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DEMO Spring: Automatic Emotion Detection Technology Wins Grand Prize

Turns out, that when you’re ticked off, you’re ticked off in any language. This is a good thing for startup company eXaudios Technologies. This Israel-based company has developed software that analyzes volume and intonation changes in a person’s voice and translates that information into statements about the speaker’s feelings and intent. (“You feel disrespect and rejection.” “Patronizing.”) It unveiled this technology in Palm Springs this week at DEMOSpring2010, demonstrating the system live in both English and Hebrew.

EXAudios is planning to sell this technology into call centers, where it can be used to monitor customers and agents, allowing supervisors to step in when a customer’s anger is mounting and, ideally, turn the call around. The technology has other applications—screening for Parkinson’s and other diseases, Homeland Security, but the company thinks it will take off most quickly in the call center world.

This company had all the right stuff—cool technology and an obvious market niche. I can see it having a positive effect on my life—the next time I call Verizon to complain about bizarre charges on my cell phone bill, someone who can actual do something might step into the conversation sooner rather than later.

And I wasn’t the only one who was impressed—eXaudios won the People’s Choice Award—a million dollars worth of advertising on IDG properties.


DEMO Spring: Advice to Future Companies

As a journalist who has attended a number of DEMO conferences, an event at which companies launch new technologies in six minute live demonstrations, I often find myself asked for some advice the night before the presenters take the stage. Tell me, a soon-to-be-presenter will say, what kinds of pitches get your attention, what turns you off.

At that point, it’s too late to make a sudden change in direction. And I don’t want to make someone nervous by inadvertently telling him that everything he's about to do is wrong. It may be wrong for me, but it could work. Maybe. And being nervous isn't going to help anyone. So I try to say something general and get off the subject quickly.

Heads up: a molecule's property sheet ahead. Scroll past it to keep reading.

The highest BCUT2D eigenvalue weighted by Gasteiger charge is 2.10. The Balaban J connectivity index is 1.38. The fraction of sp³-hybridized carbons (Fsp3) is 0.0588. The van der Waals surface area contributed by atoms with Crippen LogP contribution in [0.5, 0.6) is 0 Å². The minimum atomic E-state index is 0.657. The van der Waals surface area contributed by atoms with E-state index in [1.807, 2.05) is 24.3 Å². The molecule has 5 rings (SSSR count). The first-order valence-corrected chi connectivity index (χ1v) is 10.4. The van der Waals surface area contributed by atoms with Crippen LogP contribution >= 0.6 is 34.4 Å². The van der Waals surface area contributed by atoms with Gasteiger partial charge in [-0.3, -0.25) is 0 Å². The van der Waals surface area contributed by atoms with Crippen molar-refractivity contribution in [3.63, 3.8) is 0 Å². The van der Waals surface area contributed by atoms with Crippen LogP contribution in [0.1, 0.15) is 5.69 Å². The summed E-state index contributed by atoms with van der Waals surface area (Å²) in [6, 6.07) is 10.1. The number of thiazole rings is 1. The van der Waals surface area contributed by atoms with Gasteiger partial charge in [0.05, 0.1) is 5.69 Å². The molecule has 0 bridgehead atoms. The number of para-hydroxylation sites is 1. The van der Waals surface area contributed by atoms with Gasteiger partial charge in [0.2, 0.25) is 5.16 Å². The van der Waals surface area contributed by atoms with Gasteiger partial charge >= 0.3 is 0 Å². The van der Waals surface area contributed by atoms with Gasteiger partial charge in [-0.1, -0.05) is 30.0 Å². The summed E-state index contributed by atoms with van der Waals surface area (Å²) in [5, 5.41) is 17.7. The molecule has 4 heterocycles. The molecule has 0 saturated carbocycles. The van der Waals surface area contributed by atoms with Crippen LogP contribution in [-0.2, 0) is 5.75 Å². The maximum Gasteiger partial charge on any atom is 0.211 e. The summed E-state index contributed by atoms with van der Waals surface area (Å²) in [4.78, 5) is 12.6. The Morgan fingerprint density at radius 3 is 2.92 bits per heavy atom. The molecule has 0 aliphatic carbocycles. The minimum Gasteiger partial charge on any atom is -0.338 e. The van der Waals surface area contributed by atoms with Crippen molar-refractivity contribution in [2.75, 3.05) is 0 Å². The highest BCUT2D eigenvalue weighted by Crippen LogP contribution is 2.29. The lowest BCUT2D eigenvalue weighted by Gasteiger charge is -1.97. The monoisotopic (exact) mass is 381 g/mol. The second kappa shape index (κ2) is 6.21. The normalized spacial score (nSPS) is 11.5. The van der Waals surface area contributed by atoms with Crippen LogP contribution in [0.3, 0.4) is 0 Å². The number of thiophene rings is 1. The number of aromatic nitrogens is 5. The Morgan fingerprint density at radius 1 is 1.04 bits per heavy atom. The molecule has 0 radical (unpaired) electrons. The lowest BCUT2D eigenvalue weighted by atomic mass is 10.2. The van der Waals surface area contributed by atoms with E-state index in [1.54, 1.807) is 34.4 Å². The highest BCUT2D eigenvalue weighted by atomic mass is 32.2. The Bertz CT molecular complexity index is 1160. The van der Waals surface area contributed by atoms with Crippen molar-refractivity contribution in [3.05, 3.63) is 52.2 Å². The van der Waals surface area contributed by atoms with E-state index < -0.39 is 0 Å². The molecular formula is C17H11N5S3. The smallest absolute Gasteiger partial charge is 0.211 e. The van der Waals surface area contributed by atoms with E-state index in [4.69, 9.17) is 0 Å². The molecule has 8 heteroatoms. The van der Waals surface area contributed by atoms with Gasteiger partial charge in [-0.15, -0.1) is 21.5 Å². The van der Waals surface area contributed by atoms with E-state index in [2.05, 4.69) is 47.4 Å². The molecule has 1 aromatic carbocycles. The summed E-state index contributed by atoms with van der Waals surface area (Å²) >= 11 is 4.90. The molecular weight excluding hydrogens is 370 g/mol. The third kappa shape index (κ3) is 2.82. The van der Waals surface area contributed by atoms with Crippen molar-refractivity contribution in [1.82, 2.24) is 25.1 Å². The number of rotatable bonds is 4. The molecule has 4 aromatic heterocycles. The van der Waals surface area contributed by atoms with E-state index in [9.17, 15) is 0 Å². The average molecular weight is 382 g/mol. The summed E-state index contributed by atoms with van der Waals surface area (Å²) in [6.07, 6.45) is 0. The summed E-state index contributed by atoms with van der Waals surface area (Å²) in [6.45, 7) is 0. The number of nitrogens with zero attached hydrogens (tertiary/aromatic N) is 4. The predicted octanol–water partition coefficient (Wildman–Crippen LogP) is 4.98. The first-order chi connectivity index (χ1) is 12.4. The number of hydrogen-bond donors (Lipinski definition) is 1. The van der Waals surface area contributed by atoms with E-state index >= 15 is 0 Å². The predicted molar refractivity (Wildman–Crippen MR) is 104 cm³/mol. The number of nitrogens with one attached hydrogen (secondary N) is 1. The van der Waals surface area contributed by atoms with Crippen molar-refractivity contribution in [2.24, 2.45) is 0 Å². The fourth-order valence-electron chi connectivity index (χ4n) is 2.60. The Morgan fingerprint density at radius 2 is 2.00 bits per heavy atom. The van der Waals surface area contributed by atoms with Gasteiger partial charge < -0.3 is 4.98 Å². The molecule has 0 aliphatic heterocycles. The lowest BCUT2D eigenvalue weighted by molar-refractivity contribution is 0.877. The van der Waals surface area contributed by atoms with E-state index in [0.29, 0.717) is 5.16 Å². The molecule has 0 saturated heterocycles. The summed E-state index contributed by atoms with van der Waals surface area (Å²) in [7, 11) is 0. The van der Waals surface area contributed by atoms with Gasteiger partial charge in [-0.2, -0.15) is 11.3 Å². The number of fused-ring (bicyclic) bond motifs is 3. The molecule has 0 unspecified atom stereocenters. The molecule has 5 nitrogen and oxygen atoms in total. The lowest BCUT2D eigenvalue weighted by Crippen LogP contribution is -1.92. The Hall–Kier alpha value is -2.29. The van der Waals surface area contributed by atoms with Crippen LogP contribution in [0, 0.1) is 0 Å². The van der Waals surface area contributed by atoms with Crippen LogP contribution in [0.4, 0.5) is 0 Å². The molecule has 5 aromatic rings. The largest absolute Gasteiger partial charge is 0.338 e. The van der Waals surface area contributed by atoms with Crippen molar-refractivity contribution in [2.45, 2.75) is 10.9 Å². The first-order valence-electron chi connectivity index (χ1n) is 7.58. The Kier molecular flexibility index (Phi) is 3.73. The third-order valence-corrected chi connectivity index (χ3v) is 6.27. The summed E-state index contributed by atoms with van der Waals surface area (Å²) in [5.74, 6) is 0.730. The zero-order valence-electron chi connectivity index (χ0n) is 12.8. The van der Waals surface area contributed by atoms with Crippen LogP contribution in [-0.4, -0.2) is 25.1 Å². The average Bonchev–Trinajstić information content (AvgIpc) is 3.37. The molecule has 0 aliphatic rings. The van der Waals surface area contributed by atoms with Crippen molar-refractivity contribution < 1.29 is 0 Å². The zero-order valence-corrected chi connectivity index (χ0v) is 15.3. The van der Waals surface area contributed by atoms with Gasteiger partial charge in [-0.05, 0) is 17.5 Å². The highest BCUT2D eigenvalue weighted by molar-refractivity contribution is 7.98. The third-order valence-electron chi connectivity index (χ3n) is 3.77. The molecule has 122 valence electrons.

And truthfully, I can’t tell them what makes a six-minute demo great. Mostly, I guess, it’s about the technology itself—does it do more than take a tiny step forward, is it something I can see myself actually wanting, is it something I haven’t seen 10 times before? (And, by that third criteria, all great products are different and unpredictable.)

But there are a couple of things I do know that I like—and don’t like—in a Demo presentation.
—I like to know how much this thing is going to cost. Yes, yes, you have a free trial, free basic subscription, free something; but after that—what are you going to charge?
—I like props. I'll be seeing sixty-plus presentations in two days, some from companies with similar technologies; it gets hard to keep track of them all. At the most recent DemoSpring, one presenter kicked off by smashing a fax machine to bits with a baseball bat—all good, we’ve all wanted to do that. Having a woman do her presentation in handcuffs—that didn't really work for me but it was a noble attempt; it got attention, but I’m not so sure folks remembered much beyond the handcuffs.
—I don't want you to tell me that your social media/shopping/whatever site tosses a tiny percentage of its profits to nonprofits. The fact that you’re making the occasional charitable donation doesn’t make it a breakthrough technology. I don't care and the consumer won't either.
—I don't like hearing that your business model is a three-legged stool, a three-pronged fork, or three of anything. I know three is the magic number in presentations, but it doesn’t help you here. Telling me that you’re going to get revenue through advertising/premium subscribers/white label branding simply tells me have yet to figure out who really wants what you’re selling.